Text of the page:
That's much more useful. So, let's go back to the editing program and we'll change result to affected, and instead of dump what we'll do is we will echo affected row inserted. And it's also useful at times to find out if it's being given and id, this only works with some databases, and it relies on the database using auto increment ids, the way in which you can get that is using the last insert id method.

So, if we do that With ID and then concatenate on the end of that. It's the database object that contains the last insert ID method. So let's just get that lastInsertId. And then if we save that and go back to the browser. Refresh, we've now got one row inserted with ID 14. Although this can be rather useful, you need to be careful with the lastInsertId method.

It doesn't work in all databases and if the method isn't supported, it generates an error. And we'll be looking at error handling in the next video. And if you're using PostgreSQL, you need to pass the name of a sequence object as an argument to lastInsertId. And EXEC works exactly the same way with UPDATE and DELETE. We've got a lot of Williams in our database now so let's delete them. Go back to the editing program and exec_delete.php.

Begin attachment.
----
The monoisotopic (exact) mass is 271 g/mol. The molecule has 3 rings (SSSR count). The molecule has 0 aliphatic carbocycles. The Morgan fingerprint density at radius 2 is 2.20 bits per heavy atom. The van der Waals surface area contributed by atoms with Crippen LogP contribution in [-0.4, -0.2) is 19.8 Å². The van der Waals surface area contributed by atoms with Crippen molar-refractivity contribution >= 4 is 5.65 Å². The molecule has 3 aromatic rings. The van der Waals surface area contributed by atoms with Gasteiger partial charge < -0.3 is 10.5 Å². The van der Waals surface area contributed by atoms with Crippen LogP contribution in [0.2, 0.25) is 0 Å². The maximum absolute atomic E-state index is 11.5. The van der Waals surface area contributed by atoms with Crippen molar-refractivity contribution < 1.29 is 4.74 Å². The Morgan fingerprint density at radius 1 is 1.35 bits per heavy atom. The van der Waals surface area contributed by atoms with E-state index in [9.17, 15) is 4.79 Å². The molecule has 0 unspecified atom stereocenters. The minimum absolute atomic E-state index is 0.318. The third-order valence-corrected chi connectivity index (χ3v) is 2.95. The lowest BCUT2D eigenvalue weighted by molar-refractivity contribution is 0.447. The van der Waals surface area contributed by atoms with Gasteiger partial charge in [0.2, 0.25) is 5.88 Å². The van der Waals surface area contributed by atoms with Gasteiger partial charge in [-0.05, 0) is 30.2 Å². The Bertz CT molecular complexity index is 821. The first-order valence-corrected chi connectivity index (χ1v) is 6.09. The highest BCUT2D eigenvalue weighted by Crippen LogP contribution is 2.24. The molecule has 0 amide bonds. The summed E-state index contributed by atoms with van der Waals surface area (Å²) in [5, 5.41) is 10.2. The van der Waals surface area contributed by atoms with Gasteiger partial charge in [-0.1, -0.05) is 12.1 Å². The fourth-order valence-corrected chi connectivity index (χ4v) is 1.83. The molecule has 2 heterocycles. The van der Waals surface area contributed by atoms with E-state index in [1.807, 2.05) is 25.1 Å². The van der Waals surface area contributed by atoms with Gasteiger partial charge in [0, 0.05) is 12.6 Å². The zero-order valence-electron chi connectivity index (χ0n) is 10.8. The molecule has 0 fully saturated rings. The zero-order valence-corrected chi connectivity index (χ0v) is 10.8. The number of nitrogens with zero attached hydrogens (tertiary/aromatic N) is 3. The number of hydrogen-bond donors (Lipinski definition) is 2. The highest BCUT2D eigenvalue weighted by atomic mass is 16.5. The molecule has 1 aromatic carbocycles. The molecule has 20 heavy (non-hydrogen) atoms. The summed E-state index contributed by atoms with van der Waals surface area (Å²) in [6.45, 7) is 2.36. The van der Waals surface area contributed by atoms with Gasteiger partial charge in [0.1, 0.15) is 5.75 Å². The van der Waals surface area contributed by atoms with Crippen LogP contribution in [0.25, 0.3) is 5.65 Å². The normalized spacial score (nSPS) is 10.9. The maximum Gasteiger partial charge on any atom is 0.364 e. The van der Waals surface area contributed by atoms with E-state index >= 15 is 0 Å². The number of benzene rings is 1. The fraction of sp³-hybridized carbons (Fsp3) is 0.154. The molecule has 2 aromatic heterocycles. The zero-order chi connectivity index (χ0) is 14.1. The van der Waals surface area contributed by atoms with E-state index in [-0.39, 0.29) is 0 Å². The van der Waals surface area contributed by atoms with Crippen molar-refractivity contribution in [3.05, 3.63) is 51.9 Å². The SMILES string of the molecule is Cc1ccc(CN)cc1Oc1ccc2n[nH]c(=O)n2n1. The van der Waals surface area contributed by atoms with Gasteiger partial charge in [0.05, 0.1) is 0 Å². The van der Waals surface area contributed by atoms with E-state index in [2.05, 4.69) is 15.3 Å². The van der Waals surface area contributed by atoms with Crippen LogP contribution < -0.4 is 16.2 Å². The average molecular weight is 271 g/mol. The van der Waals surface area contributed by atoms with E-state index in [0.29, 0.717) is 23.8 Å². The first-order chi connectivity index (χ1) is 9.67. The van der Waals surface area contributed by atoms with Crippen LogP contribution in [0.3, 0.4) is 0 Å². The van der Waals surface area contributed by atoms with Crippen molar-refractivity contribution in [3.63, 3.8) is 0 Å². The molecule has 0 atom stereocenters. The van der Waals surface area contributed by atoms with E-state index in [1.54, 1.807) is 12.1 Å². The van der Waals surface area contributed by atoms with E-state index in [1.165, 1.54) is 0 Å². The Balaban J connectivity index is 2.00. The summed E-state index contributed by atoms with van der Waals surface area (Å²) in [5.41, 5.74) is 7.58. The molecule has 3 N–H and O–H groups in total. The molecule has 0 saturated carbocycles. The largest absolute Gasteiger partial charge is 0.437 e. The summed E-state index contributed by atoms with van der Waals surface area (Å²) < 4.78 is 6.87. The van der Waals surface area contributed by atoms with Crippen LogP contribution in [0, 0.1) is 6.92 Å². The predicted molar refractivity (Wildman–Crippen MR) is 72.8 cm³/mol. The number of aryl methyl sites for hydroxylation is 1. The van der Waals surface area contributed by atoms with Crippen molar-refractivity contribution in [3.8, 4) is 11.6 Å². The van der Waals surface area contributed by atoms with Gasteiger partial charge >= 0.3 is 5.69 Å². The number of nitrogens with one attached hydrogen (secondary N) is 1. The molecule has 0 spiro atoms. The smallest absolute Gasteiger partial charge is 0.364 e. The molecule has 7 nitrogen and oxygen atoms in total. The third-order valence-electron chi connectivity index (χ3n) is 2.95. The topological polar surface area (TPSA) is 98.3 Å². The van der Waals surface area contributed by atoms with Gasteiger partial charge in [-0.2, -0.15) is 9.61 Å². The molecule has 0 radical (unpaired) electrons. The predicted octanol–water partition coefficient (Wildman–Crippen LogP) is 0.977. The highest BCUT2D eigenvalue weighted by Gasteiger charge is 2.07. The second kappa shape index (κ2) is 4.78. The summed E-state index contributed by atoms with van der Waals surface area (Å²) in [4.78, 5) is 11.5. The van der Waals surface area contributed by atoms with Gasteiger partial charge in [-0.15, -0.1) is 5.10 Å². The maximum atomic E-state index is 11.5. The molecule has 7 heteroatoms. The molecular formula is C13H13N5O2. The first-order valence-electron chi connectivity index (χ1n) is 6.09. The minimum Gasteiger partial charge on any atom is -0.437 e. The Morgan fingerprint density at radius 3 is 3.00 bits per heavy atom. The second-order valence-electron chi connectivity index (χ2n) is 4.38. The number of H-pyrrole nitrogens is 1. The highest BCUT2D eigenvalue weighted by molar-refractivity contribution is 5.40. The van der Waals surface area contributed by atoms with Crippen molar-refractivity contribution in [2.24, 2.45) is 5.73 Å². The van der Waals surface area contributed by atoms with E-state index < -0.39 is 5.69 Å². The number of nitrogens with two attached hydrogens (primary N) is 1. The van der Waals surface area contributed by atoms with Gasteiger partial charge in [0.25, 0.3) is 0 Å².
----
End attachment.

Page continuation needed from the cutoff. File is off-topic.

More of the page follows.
Delete from names where name equals William, so we'll create a variable called affected and then our database object and the exec method. We parse it at sql. And we can then echo affected records deleted. So we just save that. And I see I've got a little red error message up here. Yes, what we need is the concatenation operator in there.

Everything's turned green. Save that and then load it in the browser. Four records have been deleted. Wonderful. With two methods to choose from, the question arises as to which to use. The PDO query method returns different values depending on the type of query. With the select query, the returned value is the result set, but with insert update and delete queries, you simply get back a string containing the query that's just been executed. The PDO exec method always returns the number of rows affected.

So, exec is the better choice for INSERT, UPDATE and DELETE, but exec should should never be used for SELECT queries because it doesn't return a result set.

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This video is part of

Image for Accessing Databases with Object-Oriented PHP
Accessing Databases with Object-Oriented PHP

47 video lessons · 2030 viewers

David Powers
Author

 
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  1. 13m 33s
    1. Welcome
      1m 4s
    2. What you should know before watching this course